Puppetry and shadow show coming to New Plymouth

The Road That Wasn’t There has been on stage around the world. Now the hit New Zealand show is coming to New Plymouth this weekend. Taranaki Community News caught up with playwright and actor Ralph McCubbin Howell to find out more about this magical tale.

The Road That Wasn’t There has had rave reviews and it’s picked up some very impressive awards. For those who don’t know, what’s it about?
The story is centred on the idea of paper roads – roads that were put down on paper but never built in the real world. We’ve got around 56,000km of them in Aotearoa, and they’ve always struck me as somewhat uncanny – these everyday things that are at once there and not there. In our story, a young woman follows a paper road on a map and finds herself in a paper world.

The trailer for The Road That Wasn’t There

You wrote this play and it premiered in Edinburgh in 2012. How did you come up with the idea for The Road That Wasn’t There?
My partner Hannah (who directs the show) and I had been living in the UK and wanted to take a show up to the Edinburgh Fringe. I think we were both feeling a bit homesick so we came up with a story that plays out in the landscape of Central Otago and is deeply rooted in New Zealand folklore.

Hannah’s dad had a house in St Bathans –  a tiny town that’s home to the country’s most haunted pub, in a landscape that still shows the scars of a gold-mining heyday gone by. It’s perched on the side of a lake that used to be a hill – the minerals they exposed when they mined it give the water an unearthly blue colour. It’s a place that seems to lend itself to a fantastical story.

Puppetry is an artform you don’t see a lot of these days. When did you learn puppetry and why do you use it in shows?
It was partly borne out of necessity. We first made the show on a shoe-string budget, and puppets are cheaper than actors. We also liked the connection between the form and content – in a story about paper roads, the puppets are made out of papier mache.

With these puppets we learnt on the job, and we’re still finding new things they can do, but I’ve since worked as a puppeteer in a few different shows (Puppet Fiction, Peter and the Wolf) which has given me the chance to learn from other puppeteers and try different styles of puppetry.

Your shows are inventive, playful and have been described as magical. Where did this style come from and how do Trick of Light audience’s react to it?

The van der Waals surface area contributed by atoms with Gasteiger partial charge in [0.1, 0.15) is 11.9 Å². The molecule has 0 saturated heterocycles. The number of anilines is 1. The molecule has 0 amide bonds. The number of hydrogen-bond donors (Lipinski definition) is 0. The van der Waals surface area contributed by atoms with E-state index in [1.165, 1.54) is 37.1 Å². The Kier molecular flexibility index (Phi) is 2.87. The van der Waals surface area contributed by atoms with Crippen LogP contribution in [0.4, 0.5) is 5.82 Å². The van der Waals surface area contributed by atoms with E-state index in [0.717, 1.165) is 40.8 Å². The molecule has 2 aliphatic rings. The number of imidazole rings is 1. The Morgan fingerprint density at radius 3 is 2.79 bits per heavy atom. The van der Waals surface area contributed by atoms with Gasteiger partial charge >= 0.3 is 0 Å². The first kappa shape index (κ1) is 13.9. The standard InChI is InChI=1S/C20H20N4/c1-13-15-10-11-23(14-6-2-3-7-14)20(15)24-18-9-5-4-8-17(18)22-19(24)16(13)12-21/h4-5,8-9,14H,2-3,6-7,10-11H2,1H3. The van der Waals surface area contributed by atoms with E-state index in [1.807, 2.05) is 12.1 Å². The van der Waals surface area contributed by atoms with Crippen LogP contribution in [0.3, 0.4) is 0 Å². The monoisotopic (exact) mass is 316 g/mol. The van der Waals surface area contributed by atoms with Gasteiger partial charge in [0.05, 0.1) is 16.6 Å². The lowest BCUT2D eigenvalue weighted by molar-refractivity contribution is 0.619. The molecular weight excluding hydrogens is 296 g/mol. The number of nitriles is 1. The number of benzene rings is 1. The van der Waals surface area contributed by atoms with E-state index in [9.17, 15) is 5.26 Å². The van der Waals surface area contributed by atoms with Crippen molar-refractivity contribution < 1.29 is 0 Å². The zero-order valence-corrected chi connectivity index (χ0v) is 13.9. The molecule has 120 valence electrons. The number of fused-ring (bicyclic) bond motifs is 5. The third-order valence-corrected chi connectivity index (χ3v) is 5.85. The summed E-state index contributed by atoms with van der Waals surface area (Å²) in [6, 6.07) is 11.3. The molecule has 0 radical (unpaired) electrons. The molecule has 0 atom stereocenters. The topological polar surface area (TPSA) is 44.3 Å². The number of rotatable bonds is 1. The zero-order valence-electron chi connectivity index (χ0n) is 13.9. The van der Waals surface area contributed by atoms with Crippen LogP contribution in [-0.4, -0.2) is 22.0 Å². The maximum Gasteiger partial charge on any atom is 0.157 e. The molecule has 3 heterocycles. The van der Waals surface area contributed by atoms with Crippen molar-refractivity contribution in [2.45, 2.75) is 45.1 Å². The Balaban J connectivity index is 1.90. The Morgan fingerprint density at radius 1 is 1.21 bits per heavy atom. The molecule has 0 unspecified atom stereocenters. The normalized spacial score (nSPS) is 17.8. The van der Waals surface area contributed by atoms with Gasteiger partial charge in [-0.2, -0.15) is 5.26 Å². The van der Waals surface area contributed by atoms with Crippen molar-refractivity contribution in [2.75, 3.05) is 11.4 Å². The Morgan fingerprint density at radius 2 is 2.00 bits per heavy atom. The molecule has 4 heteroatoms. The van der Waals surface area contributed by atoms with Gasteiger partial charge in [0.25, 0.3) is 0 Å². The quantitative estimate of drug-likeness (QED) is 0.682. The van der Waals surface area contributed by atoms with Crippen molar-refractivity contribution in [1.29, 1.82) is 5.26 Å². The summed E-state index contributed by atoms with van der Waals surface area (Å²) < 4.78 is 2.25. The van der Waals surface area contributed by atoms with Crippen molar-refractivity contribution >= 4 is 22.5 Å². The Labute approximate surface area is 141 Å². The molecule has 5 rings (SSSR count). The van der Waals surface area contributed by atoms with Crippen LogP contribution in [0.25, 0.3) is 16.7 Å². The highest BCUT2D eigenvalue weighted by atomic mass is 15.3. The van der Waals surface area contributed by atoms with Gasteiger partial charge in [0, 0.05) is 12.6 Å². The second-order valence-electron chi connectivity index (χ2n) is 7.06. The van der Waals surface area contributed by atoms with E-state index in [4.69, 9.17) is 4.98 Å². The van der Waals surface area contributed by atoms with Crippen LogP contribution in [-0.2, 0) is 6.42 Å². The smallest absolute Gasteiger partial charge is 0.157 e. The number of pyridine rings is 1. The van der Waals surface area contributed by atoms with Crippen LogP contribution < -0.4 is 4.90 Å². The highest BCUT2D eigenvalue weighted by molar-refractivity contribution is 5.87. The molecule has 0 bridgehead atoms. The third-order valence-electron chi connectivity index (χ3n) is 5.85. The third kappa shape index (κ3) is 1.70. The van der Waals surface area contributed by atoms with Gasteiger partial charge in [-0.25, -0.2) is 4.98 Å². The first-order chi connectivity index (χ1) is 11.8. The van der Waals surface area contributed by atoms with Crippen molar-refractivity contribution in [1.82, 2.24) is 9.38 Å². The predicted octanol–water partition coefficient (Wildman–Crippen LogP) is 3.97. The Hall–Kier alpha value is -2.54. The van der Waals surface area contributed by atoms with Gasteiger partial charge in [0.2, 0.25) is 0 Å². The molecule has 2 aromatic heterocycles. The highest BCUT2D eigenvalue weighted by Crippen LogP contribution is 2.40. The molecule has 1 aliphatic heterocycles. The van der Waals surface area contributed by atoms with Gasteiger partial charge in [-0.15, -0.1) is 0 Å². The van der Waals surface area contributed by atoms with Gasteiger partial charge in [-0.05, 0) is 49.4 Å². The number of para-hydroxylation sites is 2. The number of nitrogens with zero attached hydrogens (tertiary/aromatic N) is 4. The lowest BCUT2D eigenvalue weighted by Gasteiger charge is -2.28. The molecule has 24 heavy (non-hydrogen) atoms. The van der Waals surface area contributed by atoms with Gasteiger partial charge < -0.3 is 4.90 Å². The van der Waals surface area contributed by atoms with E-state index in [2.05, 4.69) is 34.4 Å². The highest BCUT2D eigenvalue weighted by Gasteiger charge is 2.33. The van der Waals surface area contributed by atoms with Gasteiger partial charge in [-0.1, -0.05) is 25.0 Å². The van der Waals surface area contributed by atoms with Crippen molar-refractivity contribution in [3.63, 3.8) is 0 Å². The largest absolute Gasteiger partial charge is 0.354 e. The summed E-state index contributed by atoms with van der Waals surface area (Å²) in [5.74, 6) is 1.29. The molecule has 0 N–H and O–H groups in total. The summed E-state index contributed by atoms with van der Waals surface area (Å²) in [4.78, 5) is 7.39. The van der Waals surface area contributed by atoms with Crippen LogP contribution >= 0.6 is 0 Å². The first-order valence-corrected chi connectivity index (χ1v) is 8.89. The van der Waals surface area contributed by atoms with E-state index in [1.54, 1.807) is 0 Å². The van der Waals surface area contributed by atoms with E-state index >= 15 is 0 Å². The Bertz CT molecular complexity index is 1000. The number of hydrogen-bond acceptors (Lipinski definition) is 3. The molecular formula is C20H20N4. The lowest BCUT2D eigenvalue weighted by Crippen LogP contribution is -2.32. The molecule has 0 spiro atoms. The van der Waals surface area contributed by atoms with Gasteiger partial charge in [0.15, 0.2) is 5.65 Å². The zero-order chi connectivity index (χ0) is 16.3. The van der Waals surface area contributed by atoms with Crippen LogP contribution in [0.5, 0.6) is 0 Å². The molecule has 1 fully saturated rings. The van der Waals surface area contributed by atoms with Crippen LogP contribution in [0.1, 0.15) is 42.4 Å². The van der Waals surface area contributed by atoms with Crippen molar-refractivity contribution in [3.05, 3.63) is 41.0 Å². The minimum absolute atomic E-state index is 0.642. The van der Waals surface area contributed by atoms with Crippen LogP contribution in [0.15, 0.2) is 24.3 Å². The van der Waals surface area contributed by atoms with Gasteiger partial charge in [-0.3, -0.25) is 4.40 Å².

Hannah and I both came through Victoria University, as did a number of our collaborators, and the department there really instilled in us a good Poor Theatre sensibility.

By its nature, this calls for inventiveness, and we’ve found that working within limitations leads to our making more original and interesting work than we would if we were spoilt for choice. We’re also both perfectionists, so even now we’re still honing the show and playing to find better ways of doing it.

Our stories are often about magic happening in the real world – magic that’s rooted in mud and tussock and everyday life. It’s often a dark magic too, and in cross-over shows like this one (which is aimed at both adults and older children), we’ve found it speaks across generations – the kids give adults licence to go with the magic, and the adults allow the kids to stick with it when it gets dark and unsettling.

What’s your favourite thing about being a playwright and an actor? And what about the most challenging?
I get to tell the kind of stories that I want to see onstage rather than wait and hope that they turn up. We never expected to make a living from our art, and it’s allowed us to travel the country and the world. There are aspects of this that we love – visiting new places, and being part of this nomadic theatre community and reconnecting in far-flung places. It’s challenging to be on the move all the time, and live out of a suitcase, but I wouldn’t change it.

Ralph McCubbin Howell bio
Ralph was a member of the NZ Young Shakespeare Company and completed a BA Hons in English Literature and Theatre at Victoria University of Wellington before training at the Bristol Old Vic Theatre School in the UK.

Outside of Trick of the Light he has performed with Three Spoon Theatre, The Playground Collective, My Accomplice and the The Court Theatre, and written for the Young and Hungry Festival in Wellington and Auckland. In 2014 he received the Bruce Mason Playwriting Award.

  • You can learn more about Ralph and the Trick of The Light Theatre company by visiting their website.